Paul Rudd, Evangeline Lilly, Bobby Canavale, Michael Douglas, Judy Greer, Michael Pena, T.I. Directed by Peyton Reed.
Scott Lang is just out of prison for stealing from some kind of tech corporation after the firm has been discovered to be ripping people off. Lang used his computer savvy to return the ill-gotten money to customers’ bank accounts. His combination of technical aptitude and cat-burglar dexterity make him an ideal candidate to wear the Ant-Man suit, which not only shrinks him to the size of an ant, but also enables him to command ants to do his bidding.
The suit is the property of Hank Pym, who apparently was once involved with S.H.I.E.L.D. but left after a disagreement about how to use it. His estranged daughter, Hope van Dyne, has worked with his former protege, Darren Cross, in the company Pym used to run. Cross is close enough to duplicating the technology to worry Hope, who turns to her father to intervene. This is where Scott comes in.
Ant-Man is an origin story, so we are treated to extended sequences of Scott learning to control the suit and the magnified strength he has in his tiny form. He also learns to control ants of various species, each with its own abilities.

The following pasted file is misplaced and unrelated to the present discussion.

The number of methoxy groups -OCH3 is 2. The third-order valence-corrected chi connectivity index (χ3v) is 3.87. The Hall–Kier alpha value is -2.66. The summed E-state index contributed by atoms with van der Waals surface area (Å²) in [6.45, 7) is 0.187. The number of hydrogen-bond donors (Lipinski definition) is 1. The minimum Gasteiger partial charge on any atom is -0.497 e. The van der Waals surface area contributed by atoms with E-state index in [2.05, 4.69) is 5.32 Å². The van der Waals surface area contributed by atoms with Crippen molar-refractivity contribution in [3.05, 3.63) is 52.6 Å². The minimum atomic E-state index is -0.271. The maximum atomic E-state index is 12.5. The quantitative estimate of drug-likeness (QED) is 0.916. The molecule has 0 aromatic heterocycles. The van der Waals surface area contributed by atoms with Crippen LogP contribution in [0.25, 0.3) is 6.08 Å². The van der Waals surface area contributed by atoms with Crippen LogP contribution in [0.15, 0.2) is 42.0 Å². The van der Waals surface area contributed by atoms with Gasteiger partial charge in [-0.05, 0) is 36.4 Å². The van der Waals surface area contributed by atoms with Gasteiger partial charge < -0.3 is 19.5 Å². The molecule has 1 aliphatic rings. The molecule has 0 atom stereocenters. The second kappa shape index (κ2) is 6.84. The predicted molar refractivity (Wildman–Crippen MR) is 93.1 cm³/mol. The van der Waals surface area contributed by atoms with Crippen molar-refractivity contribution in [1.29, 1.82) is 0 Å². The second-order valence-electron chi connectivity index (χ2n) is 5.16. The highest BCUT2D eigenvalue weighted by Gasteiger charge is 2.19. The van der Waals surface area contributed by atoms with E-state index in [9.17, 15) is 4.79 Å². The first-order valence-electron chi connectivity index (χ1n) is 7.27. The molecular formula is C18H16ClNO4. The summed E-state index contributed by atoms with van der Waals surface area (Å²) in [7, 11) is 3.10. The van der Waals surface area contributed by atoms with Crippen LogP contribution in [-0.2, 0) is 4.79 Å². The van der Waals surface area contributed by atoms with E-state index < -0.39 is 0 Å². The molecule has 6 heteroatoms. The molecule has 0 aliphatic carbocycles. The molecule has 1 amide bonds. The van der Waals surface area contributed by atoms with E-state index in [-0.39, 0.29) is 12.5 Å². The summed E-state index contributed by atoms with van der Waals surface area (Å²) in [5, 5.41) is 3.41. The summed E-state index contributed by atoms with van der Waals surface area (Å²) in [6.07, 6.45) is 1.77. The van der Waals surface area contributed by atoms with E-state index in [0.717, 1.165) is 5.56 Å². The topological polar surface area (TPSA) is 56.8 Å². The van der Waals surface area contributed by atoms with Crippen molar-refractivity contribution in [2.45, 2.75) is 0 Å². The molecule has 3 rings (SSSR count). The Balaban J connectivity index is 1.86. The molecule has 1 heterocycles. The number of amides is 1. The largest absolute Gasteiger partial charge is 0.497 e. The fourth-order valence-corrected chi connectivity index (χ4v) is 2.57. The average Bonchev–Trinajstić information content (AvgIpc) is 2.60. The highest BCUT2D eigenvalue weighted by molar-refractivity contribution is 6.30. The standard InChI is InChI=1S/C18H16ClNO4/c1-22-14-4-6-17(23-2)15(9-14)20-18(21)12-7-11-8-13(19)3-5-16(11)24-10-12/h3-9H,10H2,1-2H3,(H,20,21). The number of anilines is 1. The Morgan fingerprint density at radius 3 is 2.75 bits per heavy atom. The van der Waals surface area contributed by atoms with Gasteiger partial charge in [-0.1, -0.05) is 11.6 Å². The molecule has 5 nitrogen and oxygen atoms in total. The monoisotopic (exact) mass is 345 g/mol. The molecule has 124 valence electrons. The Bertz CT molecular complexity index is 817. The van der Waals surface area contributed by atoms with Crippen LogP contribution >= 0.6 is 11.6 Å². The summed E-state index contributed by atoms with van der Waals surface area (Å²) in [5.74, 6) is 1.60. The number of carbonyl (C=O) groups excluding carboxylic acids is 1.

Rudd seems to be everyone’s favorite everyman (if that title doesn’t go to Jason Bateman), which makes him just right for this role, and he plays it with a nice vulnerability that sells the Ant-Man transformation better than a more machismo-laden actor might have. The film aims for several layers of sentimentality that, with a less sensitive actor, would never have worked. As it is, performances by Bobby Canavale and Michael Douglass work against that, but it might be the fault of the script, whose dialogue often comes right out of the comic book cliche factory.
Rudd’s likeable portrayal holds the movie together, and creative effects playing with the shrinking-enlarging technology keep things from getting too serious even in the midst of some pretty heavy action sequences. I’d welcome a sequel.